Suddenly the Prime Minister believes he needs the opposition's permission? -

Suddenly the Prime Minister believes he needs the opposition’s permission?

Has he forgotten about the option of time allocation?


On the anniversary of the government’s Senate reform legislation last being debated in the House, an exchange this afternoon between Thomas Mulcair and the Prime Minister. (emphasis mine)

Thomas Mulcair: Sixteen Conservative senators are still refusing to provide evidence that they actually live in the provinces they are supposed to represent. Fifteen of those were appointed by the Prime Minister. In their eighth year of broken promises, this is the Conservative record on Senate reform. Will the Prime Minister demand that his senators, members of his caucus, come clean with Canadians or is he going to keep covering up for them?

Stephen Harper: Mr. Speaker, all senators conform to the residency requirements. That is the basis on which they are appointed to the Senate and those requirements have been clear for 150 years. We recognize there have to be reforms to the Senate, including limiting senators’ mandates and encouraging an elected Senate. Unfortunately, it is the NDP that consistently opposes reforming the Senate and opposes an elected Senate, hoping in the future to appoint its own senators. I would encourage the NDP to join with us and allow the bill to pass so that we can have an elected Senate.

Why, in this case, does the Prime Minister believe it is necessary for the opposition to “allow” the bill to pass? The Conservatives have a majority in the House of Commons. They could use that majority to pass a motion of time allocation to bring C-7 to a vote and they could use that majority to pass the bill at second reading. They have already used time allocation to end debate in the House on 28 occasions in this Parliament.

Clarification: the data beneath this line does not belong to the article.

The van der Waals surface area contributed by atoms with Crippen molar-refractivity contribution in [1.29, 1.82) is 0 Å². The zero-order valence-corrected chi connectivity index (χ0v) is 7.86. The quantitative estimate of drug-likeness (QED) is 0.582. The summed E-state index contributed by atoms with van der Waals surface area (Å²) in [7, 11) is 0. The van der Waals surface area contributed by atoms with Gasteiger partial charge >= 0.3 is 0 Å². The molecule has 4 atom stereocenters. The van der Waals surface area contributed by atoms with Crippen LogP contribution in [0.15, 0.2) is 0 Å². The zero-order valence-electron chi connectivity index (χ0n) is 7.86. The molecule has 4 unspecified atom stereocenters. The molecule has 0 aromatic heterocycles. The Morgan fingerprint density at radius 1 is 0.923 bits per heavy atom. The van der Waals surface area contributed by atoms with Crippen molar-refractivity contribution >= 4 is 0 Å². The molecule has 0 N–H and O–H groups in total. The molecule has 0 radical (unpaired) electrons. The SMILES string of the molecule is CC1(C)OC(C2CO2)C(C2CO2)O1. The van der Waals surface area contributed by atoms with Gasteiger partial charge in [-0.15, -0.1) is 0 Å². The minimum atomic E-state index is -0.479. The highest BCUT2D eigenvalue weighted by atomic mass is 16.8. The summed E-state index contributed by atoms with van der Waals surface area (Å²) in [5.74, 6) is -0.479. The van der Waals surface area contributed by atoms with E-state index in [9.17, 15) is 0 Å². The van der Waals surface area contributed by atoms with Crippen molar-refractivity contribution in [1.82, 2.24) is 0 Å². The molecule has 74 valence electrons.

Government House leader Peter Van Loan might be reluctant to do so, but he also seems to believe in the necessity of time allocation if it is about fulfilling a commitment the government has made.

Mr. Speaker, nobody would be more delighted than I if we could actually not have to use time allocation, but so far we have not seen an indication from the opposition parties that they are prepared to deal with bills on an expeditious basis. We feel the need to actually get things done here and deliver on our commitments.

In fact, in each of these cases since we started in September, each one of those bills continues to be debated in the process in the House of Commons. At committee, they have not even returned here for report stage yet, let alone third reading. Extensive debate is taking place.

The fact is that the parliamentary process is a lengthy one with many stages. We want to ensure that bills have an opportunity to get through those stages so they can become law, so we can keep the commitments that we made to Canadians.

As Mr. Van Loan said yesterday, Canadians have “elected a government committed to delivering Senate reform.” Surely then this moment cries out for time allocation.